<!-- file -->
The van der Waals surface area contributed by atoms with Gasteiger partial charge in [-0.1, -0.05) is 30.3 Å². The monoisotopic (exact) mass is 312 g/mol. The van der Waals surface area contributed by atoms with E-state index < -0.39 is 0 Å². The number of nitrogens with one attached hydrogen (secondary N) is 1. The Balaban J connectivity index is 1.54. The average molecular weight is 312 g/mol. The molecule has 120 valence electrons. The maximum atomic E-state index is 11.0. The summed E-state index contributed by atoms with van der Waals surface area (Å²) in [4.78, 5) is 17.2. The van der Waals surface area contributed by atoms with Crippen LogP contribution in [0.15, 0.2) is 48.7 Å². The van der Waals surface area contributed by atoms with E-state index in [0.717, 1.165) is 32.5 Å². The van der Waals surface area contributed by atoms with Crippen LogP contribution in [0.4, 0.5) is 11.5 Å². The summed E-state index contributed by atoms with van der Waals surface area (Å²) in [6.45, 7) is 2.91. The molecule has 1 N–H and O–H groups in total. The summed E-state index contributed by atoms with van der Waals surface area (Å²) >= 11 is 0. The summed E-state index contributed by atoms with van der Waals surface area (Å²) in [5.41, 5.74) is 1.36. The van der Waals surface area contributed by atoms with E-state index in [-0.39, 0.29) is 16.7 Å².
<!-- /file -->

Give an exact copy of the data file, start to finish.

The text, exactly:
The van der Waals surface area contributed by atoms with Gasteiger partial charge in [-0.1, -0.05) is 30.3 Å². The monoisotopic (exact) mass is 312 g/mol. The van der Waals surface area contributed by atoms with E-state index < -0.39 is 0 Å². The number of nitrogens with one attached hydrogen (secondary N) is 1. The Balaban J connectivity index is 1.54. The average molecular weight is 312 g/mol. The molecule has 120 valence electrons. The maximum atomic E-state index is 11.0. The summed E-state index contributed by atoms with van der Waals surface area (Å²) in [4.78, 5) is 17.2. The van der Waals surface area contributed by atoms with Crippen LogP contribution in [0.15, 0.2) is 48.7 Å². The van der Waals surface area contributed by atoms with E-state index in [0.717, 1.165) is 32.5 Å². The van der Waals surface area contributed by atoms with Crippen LogP contribution in [0.4, 0.5) is 11.5 Å². The summed E-state index contributed by atoms with van der Waals surface area (Å²) in [6.45, 7) is 2.91. The molecule has 1 N–H and O–H groups in total. The summed E-state index contributed by atoms with van der Waals surface area (Å²) >= 11 is 0. The summed E-state index contributed by atoms with van der Waals surface area (Å²) in [5.41, 5.74) is 1.36. The van der Waals surface area contributed by atoms with E-state index in [-0.39, 0.29) is 16.7 Å².